A few years ago, I was having coffee with a dear friend, and he asked me this question: “What are you most afraid of these days, Anne?” I went into myself to feel this question, and I stared at him for a moment. I noticed a subtle ache in my chest. I kept my attention there, and the answer sprung forward, “I am afraid of what my anger can do. I am afraid I will lose the people I love if I let myself be angry.”
After he left, I reflected on my answer, which had surprised me.
A few months prior, as the #metoo movement was catching up to spiritual figures, I began to feel anger at the events that were unfolding in the news. In France, a world-renowned Tibetan Buddhist teacher had to step down from his leadership position after allegations of sexual and abuse of power. I had been a guest at his temple just a few months before. Taking in his teachings on a silent retreat I had not known what was happening behind the scenes. Back home in Nova Scotia,...
For most of my life, I couldn't see all the things I was doing out of habit, but that I truly didn't want to do. The belief that I had to was so engrained in me.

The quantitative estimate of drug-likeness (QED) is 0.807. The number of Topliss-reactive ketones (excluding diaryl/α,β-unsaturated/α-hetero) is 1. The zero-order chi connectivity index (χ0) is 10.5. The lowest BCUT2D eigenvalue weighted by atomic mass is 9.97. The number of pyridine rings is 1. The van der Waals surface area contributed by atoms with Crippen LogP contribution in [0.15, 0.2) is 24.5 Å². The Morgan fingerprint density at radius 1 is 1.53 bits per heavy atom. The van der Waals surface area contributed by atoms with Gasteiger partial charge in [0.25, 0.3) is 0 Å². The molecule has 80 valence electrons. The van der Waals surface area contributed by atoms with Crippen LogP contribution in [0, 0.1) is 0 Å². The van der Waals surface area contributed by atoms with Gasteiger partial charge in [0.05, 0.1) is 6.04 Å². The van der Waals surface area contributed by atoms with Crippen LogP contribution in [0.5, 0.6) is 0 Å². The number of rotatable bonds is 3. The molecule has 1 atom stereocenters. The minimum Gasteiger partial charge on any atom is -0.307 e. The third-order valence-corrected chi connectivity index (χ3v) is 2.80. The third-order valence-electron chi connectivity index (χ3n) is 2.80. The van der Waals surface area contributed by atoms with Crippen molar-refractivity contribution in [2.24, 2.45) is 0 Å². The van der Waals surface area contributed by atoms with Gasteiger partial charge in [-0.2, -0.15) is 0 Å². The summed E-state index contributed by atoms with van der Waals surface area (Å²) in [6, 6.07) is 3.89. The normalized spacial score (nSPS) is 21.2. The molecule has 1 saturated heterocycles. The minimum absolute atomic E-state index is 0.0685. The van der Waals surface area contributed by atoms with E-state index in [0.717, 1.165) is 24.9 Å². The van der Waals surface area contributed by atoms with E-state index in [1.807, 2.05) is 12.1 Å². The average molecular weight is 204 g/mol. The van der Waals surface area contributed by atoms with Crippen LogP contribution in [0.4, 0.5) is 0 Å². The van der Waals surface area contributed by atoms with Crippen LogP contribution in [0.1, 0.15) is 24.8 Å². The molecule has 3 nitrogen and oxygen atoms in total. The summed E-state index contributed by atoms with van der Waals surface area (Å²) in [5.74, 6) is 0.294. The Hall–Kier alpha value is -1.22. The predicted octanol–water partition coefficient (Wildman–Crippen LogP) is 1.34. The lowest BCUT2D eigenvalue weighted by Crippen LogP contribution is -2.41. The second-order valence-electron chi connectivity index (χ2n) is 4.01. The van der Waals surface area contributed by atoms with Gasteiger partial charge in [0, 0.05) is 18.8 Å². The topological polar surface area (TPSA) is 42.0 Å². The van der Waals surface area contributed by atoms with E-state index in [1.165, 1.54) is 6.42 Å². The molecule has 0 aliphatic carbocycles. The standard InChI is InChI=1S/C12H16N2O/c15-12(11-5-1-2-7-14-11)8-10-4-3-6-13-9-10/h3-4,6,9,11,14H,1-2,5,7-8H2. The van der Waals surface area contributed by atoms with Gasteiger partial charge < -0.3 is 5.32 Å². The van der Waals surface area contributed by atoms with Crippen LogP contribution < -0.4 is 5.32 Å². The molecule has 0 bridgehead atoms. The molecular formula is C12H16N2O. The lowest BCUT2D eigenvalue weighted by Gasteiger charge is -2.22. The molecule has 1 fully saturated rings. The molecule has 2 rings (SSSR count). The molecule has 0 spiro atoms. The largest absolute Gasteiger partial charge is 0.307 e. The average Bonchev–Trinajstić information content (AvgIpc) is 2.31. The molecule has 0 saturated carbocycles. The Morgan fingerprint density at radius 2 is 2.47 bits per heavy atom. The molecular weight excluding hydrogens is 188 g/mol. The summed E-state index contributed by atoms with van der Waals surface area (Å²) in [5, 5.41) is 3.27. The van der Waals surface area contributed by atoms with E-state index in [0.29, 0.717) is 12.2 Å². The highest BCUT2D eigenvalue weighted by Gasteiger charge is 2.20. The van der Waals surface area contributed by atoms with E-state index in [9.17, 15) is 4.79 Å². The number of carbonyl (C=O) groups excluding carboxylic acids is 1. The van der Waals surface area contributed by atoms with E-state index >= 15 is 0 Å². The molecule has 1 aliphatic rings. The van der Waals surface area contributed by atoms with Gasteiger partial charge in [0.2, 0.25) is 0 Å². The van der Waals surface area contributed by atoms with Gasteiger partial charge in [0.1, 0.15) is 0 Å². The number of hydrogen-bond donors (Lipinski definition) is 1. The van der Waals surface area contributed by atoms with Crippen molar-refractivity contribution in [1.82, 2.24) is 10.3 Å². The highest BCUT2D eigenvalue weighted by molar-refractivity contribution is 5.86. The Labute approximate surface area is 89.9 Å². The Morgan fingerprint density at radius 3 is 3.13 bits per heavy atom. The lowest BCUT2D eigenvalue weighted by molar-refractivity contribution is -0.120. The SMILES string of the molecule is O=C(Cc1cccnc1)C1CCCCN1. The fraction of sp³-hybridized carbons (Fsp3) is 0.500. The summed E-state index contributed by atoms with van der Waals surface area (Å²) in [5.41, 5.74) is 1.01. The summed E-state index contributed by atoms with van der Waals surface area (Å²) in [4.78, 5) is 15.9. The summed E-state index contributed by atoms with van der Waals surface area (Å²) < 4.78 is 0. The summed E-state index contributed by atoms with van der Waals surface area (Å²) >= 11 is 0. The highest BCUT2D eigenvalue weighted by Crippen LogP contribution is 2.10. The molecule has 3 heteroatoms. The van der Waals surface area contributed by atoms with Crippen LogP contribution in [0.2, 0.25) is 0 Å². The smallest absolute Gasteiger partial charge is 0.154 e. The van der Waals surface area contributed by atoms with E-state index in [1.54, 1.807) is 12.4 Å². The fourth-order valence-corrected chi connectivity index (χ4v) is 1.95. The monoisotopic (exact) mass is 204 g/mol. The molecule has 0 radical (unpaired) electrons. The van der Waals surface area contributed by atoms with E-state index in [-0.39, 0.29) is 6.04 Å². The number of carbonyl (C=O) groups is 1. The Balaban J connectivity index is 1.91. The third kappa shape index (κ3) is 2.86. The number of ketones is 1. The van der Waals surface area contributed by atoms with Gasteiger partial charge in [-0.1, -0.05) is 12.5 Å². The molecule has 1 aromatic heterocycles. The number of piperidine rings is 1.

It's very easy for highly sensitive people like us to betray ourselves. We don't even know we are doing it. Especially if the circumstances of our upbringing brought us to overuse our empathy in service to others, it's become our default setting. And often to the detriment of our own self-preservation and our own joy.
Empathy is such an important (and needed more than ever right now) human quality. It allows us to understand and share the feelings of others, to know what others need. It is essential in building a resilient and creative society. In fact, I think it should be part of the school curriculum because it is the building block for everything else if we want to lead a healthy and meaningful life.
Empathy is at its strongest when we are young kids. If it is modelled to us, it stays intact within us. But when there is...
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